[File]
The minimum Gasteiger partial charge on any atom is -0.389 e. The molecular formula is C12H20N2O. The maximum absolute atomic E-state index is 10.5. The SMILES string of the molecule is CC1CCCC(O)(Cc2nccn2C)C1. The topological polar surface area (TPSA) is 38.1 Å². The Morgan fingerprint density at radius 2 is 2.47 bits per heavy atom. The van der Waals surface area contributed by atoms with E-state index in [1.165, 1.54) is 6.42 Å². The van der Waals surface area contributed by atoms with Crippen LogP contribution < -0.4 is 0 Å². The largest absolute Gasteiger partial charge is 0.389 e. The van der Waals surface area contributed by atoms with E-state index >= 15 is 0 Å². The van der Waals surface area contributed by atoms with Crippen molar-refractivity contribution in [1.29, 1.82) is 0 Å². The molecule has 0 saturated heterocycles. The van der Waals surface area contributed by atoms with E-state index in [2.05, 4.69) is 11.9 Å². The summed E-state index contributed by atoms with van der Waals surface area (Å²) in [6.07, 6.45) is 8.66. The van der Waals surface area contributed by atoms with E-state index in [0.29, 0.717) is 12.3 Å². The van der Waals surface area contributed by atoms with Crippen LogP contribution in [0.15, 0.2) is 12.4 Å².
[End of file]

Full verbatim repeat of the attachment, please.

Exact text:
The minimum Gasteiger partial charge on any atom is -0.389 e. The molecular formula is C12H20N2O. The maximum absolute atomic E-state index is 10.5. The SMILES string of the molecule is CC1CCCC(O)(Cc2nccn2C)C1. The topological polar surface area (TPSA) is 38.1 Å². The Morgan fingerprint density at radius 2 is 2.47 bits per heavy atom. The van der Waals surface area contributed by atoms with E-state index in [1.165, 1.54) is 6.42 Å². The van der Waals surface area contributed by atoms with Crippen LogP contribution < -0.4 is 0 Å². The largest absolute Gasteiger partial charge is 0.389 e. The van der Waals surface area contributed by atoms with E-state index >= 15 is 0 Å². The van der Waals surface area contributed by atoms with Crippen molar-refractivity contribution in [1.29, 1.82) is 0 Å². The molecule has 0 saturated heterocycles. The van der Waals surface area contributed by atoms with E-state index in [2.05, 4.69) is 11.9 Å². The summed E-state index contributed by atoms with van der Waals surface area (Å²) in [6.07, 6.45) is 8.66. The van der Waals surface area contributed by atoms with E-state index in [0.29, 0.717) is 12.3 Å². The van der Waals surface area contributed by atoms with Crippen LogP contribution in [0.15, 0.2) is 12.4 Å².